The legal team acting for Rahima Mahmut, a human rights activist and head of the World Uyghur Congress’s London Office and Enver Tohti Bughda, who is also an activist and a member of the International Advisory Committee of the International Coalition to End Transplant Abuse in China, argue that human rights to date have been ignored in favour of the company's technological capabilities, and potential security threats. Lawyers, Michael Polak and Dr Aris Georgopoulos, assert for their clients, that the Government, in its ambition to rollout gigabit capable broadband and 5G coverage is legally obliged under its own and international law, to avoid companies where there is evidence of both slavery within their supply chain and complicity in crimes against humanity.
Allegations with respect to Huawei have been flagged up by the Australian Strategic Policy Institute (ASPI), a think tank whose recent report entitled ‘Uyghurs for Sale: ‘Re-education’, Forced Labour and Surveillance Beyond Xinjiang’ proves that tens of thousands of Uyghurs who have now "graduated" from so-called "re-education camps" are being herded into factories across China, many of which are part of Huawei's supply chain.
"There are significant allegations that the Chinese authorities are committing crimes against humanity including torture, enslavement, forcible transfer of population, imprisonment and other sever deprivation of physical liberty in violation of fundamental rules of international law, enforced marriage and pregnancy, persecution based on religion, race, and ethnicity, and the enforced disappearance of persons. The expert evidence alleges that Huawei’s role is integral to the commission of these breaches of jus cogens rules of international law," claims Michael Polak, whose organization Lawyers for Uyghur Rights aims to highlight and campaign against the injustices meted out to Uyghurs in China.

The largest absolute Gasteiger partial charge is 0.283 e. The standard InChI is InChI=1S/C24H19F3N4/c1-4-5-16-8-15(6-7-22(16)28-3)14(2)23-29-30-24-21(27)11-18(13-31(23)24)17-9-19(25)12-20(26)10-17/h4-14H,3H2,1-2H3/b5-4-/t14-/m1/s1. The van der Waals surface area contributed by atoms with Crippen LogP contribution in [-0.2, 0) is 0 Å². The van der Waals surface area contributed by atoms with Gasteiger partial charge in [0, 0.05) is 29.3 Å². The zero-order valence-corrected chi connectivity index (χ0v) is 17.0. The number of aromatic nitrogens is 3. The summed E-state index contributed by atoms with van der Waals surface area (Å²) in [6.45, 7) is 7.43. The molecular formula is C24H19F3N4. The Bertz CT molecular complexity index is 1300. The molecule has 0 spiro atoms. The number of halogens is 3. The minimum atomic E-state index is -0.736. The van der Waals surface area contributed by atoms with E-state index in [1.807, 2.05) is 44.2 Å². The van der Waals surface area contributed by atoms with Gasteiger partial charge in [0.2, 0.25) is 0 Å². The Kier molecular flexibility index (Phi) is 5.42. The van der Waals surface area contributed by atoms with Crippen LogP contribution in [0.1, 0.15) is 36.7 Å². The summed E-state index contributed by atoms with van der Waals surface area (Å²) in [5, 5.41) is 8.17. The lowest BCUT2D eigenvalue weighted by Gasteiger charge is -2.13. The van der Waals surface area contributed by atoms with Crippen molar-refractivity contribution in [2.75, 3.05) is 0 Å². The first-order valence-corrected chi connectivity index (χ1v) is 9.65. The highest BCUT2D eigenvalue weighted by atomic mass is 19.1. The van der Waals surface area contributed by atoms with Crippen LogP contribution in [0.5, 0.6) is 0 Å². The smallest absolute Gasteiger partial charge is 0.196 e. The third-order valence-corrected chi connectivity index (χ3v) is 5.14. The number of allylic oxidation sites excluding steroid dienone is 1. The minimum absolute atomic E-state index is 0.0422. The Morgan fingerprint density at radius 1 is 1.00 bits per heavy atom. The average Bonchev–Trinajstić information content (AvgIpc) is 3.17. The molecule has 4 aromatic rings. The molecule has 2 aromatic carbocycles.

Having earlier this year voted to allow Huawei a limited role in the UK's 5G network, May 24th heralded the announcement that this decision would be reviewed. But with still no sign that human rights would be on the table, Michael Polak's legal team submission to the UK government is threatening legal action if this is not taken seriously. Quoting a further ASPI report, Mapping China’s Technology Giants which alleges that Huawei is ‘deeply implicated in the ongoing surveillance, repression and persecution of Uyghurs and other Muslim ethnic minority communities in Xinjiang.’ (page 16),
Mr Polak said that he submitted the evidence also on behalf of all Uyghur and other Turkic people who are facing systematic oppression in Xinjiang Uyghur Autonomous Region (XUAR). Quoting the UK government's stated commitment to eradicating slavery from supply chains (press release published 27 March 2019 (https://gov.uk/government/news/government-leads-the-way-in-tackling-modern-slavery-in-public-procurement ) he quoted Secretary of State for Digital, Culture, Media and Sport Oliver Dowden, who stressed the government's determination to tackle modern day slavery particularly within its own supply chains. "This is a moral imperative," he said. "We must remember that people are at the heart of this work and just one victim is one too many." He appealed to the UK Government not to allow its flagship 5G network to be "tainted by gross violations of human rights in regard to the supply chains of the providers of such infrastructure." "We ask that this Commission properly consider this evidence from reliable experts before coming to its conclusions on the terms of reference," he urged. Media Requests
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Lawyer for Uyghur Rights, www.lawyersforuyghurrights.com is a group made up of barristers, solicitors, paralegals, academics, and students who are working together to develop strategies to combat the mass oppression and atrocities being carried of the Uyghur people and other Turkic Muslim minorities in Xinjiang Uyghur Autonomous Region (East Turkestan) The organisation is chaired by Michael Polak.
Michael Polak is a barrister practising in both international and domestic human rights law as well as criminal law defence. He practises from Church Court Chambers in London and is a Director of Justice Abroad (www.justiceabroad.co.uk). He is chair of Lawyer for Uyghur Rights and works closely with the World Uyghur Congress and the Uyghur community.
Dr. Aris Georgopoulos is Assistant Professor in European and Public Law at the School of Law, University of Nottingham and Head of the Research Unit for Stra¬tegic and Defence Procurement of the Public Procure¬ment Research Group (PPRG). He has been a Global Governance Fellow at the Robert Schuman Centre for Advanced Studies (RSCAS) of the European University Institute (EUI) in Florence, and a Grotius Fel¬low at the Law School of the University of Michigan and has acted as expert advisor to national authorities, international organisations and institutions (such as the OECD, the World Bank, the European Central Bank, The European Court of Auditors and USAID)